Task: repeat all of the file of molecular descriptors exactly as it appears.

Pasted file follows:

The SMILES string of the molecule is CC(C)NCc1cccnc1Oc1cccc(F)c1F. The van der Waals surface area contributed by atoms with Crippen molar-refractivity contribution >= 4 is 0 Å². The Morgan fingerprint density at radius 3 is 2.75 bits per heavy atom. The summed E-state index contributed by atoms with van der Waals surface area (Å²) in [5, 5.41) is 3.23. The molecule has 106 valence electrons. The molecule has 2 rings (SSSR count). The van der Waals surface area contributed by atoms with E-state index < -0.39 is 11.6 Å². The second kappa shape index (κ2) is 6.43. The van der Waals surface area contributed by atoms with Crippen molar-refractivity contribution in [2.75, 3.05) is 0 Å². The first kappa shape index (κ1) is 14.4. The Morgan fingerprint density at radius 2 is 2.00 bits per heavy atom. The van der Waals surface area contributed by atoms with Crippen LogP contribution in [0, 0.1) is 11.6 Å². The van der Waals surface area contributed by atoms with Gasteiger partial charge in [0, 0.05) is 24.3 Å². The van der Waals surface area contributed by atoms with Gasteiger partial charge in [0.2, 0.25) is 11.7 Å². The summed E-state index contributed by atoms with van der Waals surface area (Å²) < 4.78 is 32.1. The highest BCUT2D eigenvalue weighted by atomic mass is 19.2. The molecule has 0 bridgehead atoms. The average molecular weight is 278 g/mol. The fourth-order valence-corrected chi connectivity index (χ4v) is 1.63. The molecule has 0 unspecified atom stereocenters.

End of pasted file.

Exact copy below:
The SMILES string of the molecule is CC(C)NCc1cccnc1Oc1cccc(F)c1F. The van der Waals surface area contributed by atoms with Crippen molar-refractivity contribution >= 4 is 0 Å². The Morgan fingerprint density at radius 3 is 2.75 bits per heavy atom. The summed E-state index contributed by atoms with van der Waals surface area (Å²) in [5, 5.41) is 3.23. The molecule has 106 valence electrons. The molecule has 2 rings (SSSR count). The van der Waals surface area contributed by atoms with E-state index < -0.39 is 11.6 Å². The second kappa shape index (κ2) is 6.43. The van der Waals surface area contributed by atoms with Crippen molar-refractivity contribution in [2.75, 3.05) is 0 Å². The first kappa shape index (κ1) is 14.4. The Morgan fingerprint density at radius 2 is 2.00 bits per heavy atom. The van der Waals surface area contributed by atoms with Crippen LogP contribution in [0, 0.1) is 11.6 Å². The van der Waals surface area contributed by atoms with Gasteiger partial charge in [0, 0.05) is 24.3 Å². The van der Waals surface area contributed by atoms with Gasteiger partial charge in [0.2, 0.25) is 11.7 Å². The summed E-state index contributed by atoms with van der Waals surface area (Å²) < 4.78 is 32.1. The highest BCUT2D eigenvalue weighted by atomic mass is 19.2. The molecule has 0 bridgehead atoms. The average molecular weight is 278 g/mol. The fourth-order valence-corrected chi connectivity index (χ4v) is 1.63. The molecule has 0 unspecified atom stereocenters.